Australia and Climate Change
Politics and climate change research are interlocked in a deadly dance with country heads leading and research being spun across the dance floor at a spastic pace. At one time, Australia lead in climate research with significant money and political will being thrown at the problem under the Gillard government. His party passed a successful carbon tax in 2011 and Australia’s carbon footprint had dropped. But this tax was repealed in 2014 under the Abbott government. A climate change denier, Abbott did significant damage to Australia’s research community and country outlook on climate change. Australia changed leading party again in late 2015 and Trumbull now acts as prime minister. Under Trumbull, Australia signed the Paris agreement.
Fighting Climate Change
Prime Minister Malcolm Trumbull, formerly Australia’s Environment minister supports climate change research. He, along with the new Science minister Greg Hunt, appear to be reversing Australia’s climate change research reductions that Hunt announced earlier this year.
According to Phys.org, “Hunt, who was environment minister for a decade before moving to the science portfolio after last month’s national elections, said 15 new jobs would be created and Aus$37 million (US$28 million) injected into climate research at CSIRO over the next decade.”
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Previously, Hunt remained publicly silent about the cuts that were announced in February.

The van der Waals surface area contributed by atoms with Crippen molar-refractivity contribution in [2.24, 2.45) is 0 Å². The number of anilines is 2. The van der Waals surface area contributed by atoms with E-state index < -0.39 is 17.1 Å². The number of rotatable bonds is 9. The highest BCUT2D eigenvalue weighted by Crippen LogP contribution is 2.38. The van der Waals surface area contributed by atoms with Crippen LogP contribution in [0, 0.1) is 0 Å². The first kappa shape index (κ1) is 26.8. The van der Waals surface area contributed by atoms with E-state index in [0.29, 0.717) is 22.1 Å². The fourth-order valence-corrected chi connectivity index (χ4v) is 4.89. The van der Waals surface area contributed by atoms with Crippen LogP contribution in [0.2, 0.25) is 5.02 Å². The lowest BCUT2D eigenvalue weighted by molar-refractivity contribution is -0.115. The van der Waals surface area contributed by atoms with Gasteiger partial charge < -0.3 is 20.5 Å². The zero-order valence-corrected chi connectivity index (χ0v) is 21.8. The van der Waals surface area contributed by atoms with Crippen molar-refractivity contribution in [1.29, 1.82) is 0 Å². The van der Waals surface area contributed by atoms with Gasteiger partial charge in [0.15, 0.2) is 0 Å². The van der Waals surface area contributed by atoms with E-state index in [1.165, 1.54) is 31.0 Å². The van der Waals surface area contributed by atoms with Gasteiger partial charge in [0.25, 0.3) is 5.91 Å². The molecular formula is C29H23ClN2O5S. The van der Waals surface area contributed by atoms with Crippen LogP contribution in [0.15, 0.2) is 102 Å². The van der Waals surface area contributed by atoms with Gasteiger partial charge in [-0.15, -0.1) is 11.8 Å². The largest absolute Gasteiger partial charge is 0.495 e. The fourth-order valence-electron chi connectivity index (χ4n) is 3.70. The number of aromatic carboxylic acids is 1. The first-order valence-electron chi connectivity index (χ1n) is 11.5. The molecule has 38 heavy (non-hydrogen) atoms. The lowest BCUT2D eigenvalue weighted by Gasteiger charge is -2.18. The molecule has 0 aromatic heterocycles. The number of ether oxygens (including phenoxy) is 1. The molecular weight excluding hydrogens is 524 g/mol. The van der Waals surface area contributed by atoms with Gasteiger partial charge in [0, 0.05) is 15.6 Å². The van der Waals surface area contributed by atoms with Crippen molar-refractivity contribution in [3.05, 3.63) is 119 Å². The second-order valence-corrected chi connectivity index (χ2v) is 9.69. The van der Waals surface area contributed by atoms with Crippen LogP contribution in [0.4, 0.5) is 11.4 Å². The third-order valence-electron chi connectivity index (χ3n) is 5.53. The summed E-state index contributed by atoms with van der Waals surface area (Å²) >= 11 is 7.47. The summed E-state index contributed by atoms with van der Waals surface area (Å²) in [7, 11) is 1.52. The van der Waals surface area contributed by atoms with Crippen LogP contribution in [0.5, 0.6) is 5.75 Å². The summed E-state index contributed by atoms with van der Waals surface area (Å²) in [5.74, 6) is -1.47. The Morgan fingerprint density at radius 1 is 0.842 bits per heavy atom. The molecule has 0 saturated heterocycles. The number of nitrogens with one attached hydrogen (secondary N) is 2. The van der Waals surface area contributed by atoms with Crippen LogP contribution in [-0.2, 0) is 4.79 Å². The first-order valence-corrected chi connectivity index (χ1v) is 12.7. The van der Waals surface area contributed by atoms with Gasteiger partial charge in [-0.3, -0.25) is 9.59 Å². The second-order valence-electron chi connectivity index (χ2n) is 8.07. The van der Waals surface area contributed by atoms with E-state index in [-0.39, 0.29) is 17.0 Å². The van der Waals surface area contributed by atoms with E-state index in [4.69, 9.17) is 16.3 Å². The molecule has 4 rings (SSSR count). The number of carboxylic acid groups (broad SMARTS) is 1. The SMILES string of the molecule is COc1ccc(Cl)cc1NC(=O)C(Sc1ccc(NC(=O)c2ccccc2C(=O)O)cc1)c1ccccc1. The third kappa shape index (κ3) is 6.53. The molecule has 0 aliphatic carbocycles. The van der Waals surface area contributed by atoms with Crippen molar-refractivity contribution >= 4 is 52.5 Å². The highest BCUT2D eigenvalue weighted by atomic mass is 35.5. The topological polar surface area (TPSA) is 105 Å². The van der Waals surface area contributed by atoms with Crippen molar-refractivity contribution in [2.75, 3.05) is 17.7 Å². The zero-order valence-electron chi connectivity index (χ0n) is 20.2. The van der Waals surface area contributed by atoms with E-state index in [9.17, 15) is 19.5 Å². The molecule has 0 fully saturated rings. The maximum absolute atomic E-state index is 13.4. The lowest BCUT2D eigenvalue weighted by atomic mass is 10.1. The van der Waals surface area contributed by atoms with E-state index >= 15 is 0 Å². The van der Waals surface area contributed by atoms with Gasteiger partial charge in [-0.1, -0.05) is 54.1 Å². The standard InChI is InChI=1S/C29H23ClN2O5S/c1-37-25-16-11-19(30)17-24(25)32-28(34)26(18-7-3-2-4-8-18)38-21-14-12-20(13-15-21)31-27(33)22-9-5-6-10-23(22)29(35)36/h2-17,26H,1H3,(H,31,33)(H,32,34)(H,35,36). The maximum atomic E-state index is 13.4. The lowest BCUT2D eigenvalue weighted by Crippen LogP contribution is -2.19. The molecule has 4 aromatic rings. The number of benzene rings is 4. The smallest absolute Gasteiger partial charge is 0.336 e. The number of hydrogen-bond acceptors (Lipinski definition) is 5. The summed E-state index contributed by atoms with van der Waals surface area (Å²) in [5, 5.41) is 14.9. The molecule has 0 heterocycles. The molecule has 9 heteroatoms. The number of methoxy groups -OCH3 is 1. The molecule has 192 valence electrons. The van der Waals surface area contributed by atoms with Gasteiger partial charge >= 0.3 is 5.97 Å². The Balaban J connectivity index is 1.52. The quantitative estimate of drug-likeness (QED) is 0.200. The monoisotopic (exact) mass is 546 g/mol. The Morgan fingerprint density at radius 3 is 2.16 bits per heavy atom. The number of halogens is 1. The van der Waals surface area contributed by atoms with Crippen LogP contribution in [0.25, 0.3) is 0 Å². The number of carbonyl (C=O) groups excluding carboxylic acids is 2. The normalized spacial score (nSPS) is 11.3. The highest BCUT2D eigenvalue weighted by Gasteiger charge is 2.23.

According to Science.Org, “The new directive came as a surprise, given Hunt—environment minister until a recent reshuffle after the 2 July federal election—did not oppose the cuts [editor’s note: previous cuts initially eliminated 350 jobs, including 110 climate science positions but the cuts were reduced to 295 positions, including more than 60 climate and marine scientists] when they were first announced. However, he today told the Australian Broadcasting Corporation (ABC) “both the prime minister [Malcolm Turnbull] and I have clear and strong views” on the importance of climate science.”
It is not clear yet whether the formerly announced cuts would be frozen but people are hopeful. Despite this possible reprieve, many highly skilled scientists already obtained other positions and will be leaving their current positions with the government.
These upheavals come at a time when reports of the die-off of Australia’s Great Barrier Reef due to bleaching rivet the public’s attention. Can Australia afford to lose a cadre of marine scientists considering increasing global temperatures are threatening the Great Barrier Reef?
Information and Photo Source: Science.org